However, thanks to the mysterious Entity associated with Terminal, death is not necessarily final for anyone who has visited the artificial planet. In the second half of the novel, not only Avon and Jenna but also Vila, Dayna, Tarrant, and Cally play prominent roles, with Blake himself appearing briefly. In fact, the only regular characters from the original show who do =not= reappear are Gan, Soolin, and Travis-- oh, and Slave, if you count the AIs (and we probably should, since both Orac and Zen feature in the story-- yes, the Liberator, or at least =a= Liberator, returns). Avon is the central character, but many of the others are featured as well; Vila in particular becomes a major hero toward the end, performing some crucial actions.

By the end there have been some amazing escapes and adventures. I particularly like the vividly described raid on a Federation concentration camp in the Arctic, to rescue some very important prisoners, in Episode XI (Tarrant stars in this section). Meanwhile, the Lindorean fleet prepares to attack Earth; and a terrible threat is hanging over the entire human race, throughout the galaxy, as Servalan out-Travises Travis in her plans for a Final Act. All the plot elements are neatly pulled together, and every episode ends with a startling revelation or cliffhanger. At this point I couldn't stop reading, and I stayed up much too late in order to finish the entire story and find out what happens!

I'm happy to say that the ending did not disappoint. The mystery of Terminal, the threat of the Black Shield, the promise of the new technology, and revelations about Servalan's background and the nature of her relationship with Avon are all neatly and satisfactorily dealt with. The end is a very B7ish combination of triumph and tragedy.

Overall I rate this story very highly. My one complaint is that, even though I know it has gone through at least two drafts by the author plus editing by friends, I think it needs one more proofreading (to fix things like "it's" for "its") and very light copy edit (to make a few little changes like "flight deck" for "bridge"). Maybe this can be done before the story appears in a hard copy version, as I very much hope it will. There are also some small formatting problems, such as the occasional skipped line; but none of these minor gripes detracted significantly from my enjoyment.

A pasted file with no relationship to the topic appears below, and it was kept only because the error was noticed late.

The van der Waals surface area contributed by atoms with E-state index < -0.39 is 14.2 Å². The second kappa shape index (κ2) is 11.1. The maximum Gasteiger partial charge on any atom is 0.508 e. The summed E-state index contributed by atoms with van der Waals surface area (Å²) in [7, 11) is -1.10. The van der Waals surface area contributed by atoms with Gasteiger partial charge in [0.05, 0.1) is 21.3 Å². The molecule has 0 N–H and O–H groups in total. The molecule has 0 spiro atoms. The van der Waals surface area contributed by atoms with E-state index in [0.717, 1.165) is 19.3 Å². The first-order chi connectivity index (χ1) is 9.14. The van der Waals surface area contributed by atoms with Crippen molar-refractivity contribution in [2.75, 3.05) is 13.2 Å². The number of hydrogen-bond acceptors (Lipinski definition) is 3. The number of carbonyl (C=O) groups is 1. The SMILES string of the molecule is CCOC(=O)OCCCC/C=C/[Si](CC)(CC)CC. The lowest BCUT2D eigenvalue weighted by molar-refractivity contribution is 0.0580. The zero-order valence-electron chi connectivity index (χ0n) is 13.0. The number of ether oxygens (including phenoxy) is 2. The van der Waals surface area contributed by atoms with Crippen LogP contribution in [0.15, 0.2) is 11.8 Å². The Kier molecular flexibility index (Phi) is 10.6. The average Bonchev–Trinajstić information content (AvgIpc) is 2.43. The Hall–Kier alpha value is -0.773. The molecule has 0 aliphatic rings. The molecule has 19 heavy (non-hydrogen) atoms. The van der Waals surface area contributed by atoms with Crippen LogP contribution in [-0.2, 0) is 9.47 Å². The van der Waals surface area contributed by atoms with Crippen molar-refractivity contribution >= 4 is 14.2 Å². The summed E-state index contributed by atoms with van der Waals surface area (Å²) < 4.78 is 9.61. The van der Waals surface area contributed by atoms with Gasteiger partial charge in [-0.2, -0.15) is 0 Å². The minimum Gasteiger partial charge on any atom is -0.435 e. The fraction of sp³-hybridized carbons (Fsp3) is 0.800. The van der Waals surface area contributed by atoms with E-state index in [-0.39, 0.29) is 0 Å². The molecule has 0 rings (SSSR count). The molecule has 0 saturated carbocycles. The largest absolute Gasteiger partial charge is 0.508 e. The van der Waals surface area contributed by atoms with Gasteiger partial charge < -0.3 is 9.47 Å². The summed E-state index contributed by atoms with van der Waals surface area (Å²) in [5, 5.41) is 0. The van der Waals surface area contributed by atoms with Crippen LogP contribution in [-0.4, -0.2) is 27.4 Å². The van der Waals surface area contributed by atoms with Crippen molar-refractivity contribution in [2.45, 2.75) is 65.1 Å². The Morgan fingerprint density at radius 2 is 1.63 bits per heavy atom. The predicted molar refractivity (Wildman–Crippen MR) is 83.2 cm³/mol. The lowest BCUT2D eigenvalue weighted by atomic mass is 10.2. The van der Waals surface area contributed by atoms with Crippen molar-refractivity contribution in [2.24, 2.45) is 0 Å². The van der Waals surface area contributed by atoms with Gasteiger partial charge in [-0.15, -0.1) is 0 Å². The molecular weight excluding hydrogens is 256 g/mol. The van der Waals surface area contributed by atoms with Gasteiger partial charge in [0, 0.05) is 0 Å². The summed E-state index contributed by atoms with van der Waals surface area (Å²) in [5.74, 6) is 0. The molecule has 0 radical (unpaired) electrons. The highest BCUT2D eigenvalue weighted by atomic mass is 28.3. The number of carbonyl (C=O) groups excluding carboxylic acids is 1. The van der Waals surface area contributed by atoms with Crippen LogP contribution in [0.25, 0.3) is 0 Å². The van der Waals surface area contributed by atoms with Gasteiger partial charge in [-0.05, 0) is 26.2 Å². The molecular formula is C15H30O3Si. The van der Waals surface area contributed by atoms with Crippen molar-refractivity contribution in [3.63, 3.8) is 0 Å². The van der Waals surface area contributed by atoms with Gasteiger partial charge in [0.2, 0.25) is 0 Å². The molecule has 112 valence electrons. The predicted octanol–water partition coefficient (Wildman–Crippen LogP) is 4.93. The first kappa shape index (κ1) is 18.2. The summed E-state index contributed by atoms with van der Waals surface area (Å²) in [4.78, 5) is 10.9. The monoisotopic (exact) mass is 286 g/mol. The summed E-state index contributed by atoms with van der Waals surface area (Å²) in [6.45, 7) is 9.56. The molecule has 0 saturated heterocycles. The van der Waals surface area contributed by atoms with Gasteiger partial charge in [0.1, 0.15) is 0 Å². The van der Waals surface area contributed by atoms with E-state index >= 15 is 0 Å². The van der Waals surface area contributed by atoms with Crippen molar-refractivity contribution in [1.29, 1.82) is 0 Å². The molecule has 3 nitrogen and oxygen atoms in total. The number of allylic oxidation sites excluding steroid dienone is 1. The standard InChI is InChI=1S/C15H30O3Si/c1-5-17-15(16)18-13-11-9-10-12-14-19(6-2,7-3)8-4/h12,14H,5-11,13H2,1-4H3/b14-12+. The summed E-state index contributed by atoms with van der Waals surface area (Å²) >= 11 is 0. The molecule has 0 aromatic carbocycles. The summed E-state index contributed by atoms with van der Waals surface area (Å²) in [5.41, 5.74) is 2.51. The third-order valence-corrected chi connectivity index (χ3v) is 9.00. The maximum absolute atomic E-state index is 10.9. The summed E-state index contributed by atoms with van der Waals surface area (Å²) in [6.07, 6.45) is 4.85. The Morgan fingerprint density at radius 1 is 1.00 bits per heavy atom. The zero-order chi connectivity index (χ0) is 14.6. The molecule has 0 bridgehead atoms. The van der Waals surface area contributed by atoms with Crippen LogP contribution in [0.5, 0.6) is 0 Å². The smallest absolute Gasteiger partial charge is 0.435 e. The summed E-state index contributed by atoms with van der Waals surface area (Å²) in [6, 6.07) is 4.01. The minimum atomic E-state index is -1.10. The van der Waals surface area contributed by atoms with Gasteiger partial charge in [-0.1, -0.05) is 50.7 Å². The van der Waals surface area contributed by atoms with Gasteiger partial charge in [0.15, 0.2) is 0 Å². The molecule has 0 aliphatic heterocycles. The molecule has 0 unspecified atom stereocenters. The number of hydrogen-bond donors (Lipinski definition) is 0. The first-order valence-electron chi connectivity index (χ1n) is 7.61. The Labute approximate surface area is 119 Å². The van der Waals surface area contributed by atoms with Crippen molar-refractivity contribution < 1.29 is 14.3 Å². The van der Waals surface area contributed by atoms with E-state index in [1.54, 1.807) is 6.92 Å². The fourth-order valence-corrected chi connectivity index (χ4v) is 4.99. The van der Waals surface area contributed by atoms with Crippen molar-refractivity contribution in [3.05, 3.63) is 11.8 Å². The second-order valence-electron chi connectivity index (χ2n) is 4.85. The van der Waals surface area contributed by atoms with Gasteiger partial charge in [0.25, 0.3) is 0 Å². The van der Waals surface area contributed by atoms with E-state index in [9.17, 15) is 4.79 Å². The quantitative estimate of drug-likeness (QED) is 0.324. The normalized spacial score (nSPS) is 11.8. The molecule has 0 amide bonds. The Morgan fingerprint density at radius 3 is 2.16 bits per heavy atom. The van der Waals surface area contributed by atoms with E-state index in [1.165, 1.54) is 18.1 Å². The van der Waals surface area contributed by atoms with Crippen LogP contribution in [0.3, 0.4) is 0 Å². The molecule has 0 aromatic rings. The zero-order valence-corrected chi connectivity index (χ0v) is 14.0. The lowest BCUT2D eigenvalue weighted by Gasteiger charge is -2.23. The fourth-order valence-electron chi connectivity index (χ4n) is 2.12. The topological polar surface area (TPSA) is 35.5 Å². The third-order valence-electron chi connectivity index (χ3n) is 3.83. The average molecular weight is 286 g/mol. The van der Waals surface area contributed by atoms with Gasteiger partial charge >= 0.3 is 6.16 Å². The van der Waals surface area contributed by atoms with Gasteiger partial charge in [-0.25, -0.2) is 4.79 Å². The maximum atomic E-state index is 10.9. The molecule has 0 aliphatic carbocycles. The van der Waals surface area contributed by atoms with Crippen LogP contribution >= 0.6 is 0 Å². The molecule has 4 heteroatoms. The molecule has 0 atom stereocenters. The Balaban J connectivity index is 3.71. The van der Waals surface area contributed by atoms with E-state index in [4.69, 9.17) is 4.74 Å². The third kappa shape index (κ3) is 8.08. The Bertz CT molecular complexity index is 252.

In general the writing style manages to be clear and straightforward, but at the same time poetic. There are occasional experiments in stylistic variation: sudden shifts in POV or tense, a few dialogues in script-like form, etc. I sometimes find that sort of thing annoying, but here I didn't mind, perhaps because I was so caught up in the story. I also like the quotes from various famous writers at the beginning of each episode, which IMO are wonderfully apt and which also provide the evocative episode titles.

At the same time, the hard science is good and hard, and the author clearly knows what he's talking about; no bafflegab here, but some fascinating extrapolations. I can't think of any other B7 fan story that deals so well with Big Ideas of the science fictional kind. How I'd love to see a film version, with the actors as they were ten years ago, and a big budget for suitably spectacular special effects!

Highly recommended, and I'll be very interested to hear what others think of it.

Sarah T.

Last changed on 16th of June 2000